Why does digitalization often fail?

Two months ago I came across two very similar examples of schools in the construction industry. In both cases, the current leader thought of digital transformation as telling the implementing experts exactly what the solution should be, and if anyone commented on it, he took it as an attack on his authority and either pushed it down in an emotional, emotional mud wrestling match or simply by force.

At the end of the day, a lot of work has gone into implementing a software / workflow / service that neither works well nor has become cost-effective, which will be hated by the team and criticized behind the manager’s back.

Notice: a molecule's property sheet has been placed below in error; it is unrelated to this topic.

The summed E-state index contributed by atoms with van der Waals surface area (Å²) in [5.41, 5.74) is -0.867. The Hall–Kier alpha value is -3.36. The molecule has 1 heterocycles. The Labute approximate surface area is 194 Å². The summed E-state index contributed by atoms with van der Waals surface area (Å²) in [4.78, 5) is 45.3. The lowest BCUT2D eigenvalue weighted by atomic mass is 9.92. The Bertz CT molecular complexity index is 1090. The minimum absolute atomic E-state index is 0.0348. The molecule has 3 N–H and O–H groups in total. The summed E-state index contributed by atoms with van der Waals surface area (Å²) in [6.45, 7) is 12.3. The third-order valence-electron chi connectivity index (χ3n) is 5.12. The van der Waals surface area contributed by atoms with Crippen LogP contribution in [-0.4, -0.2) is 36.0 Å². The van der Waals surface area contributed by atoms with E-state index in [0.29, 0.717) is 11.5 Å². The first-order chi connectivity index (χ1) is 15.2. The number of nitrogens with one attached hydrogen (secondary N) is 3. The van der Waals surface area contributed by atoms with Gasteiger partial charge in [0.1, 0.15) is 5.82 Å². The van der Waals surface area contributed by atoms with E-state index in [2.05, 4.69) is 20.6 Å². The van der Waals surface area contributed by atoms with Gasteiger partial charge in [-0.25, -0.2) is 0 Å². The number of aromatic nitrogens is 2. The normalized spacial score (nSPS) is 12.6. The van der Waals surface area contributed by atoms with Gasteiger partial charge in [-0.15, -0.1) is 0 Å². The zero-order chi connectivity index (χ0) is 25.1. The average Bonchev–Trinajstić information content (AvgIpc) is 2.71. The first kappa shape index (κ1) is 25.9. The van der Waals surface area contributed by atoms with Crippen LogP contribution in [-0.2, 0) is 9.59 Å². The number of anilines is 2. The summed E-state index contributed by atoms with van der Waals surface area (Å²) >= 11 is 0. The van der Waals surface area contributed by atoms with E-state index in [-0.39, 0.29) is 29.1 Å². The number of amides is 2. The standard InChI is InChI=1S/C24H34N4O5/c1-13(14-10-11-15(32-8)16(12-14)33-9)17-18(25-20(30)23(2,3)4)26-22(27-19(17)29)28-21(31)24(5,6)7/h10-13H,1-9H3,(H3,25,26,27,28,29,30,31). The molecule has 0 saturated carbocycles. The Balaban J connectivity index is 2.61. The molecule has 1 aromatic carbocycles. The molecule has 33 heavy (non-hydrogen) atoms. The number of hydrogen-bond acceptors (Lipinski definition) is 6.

Yet, if the manager or his boss asks how it is, out of fear of trust / politeness / weakness / hope of promotion – it varies from person to person – they will praise it very highly, how good it is.

And although the figures clearly show that it’s unprofitable and everyone can feel that it’s a bit sour, a bit yellow, it’s still ours.

This is the phenomenon.

If you want it right, it’s worth starting again, but another software won’t solve the problem.

The reason usually does not occur to anyone.

That, in fact, the failure was encoded in the authoritarian, punishment-based leadership and the habit of ridiculing, or at worst humiliating and ostracising, those who dare to change, take the initiative, or dissent.

This is why the success of digitalization does not depend on a workflow or software but on leadership and company culture.

And that’s why when I receive hair dye, Cavinton and Pote-Mix from my colleagues for my 45th birthday, I’m very happy because it’s a good indicator that the company has a future and that we will be able to drive growth leaps and changes with the right honesty and humor, as we have always done.

Csaba Livjak

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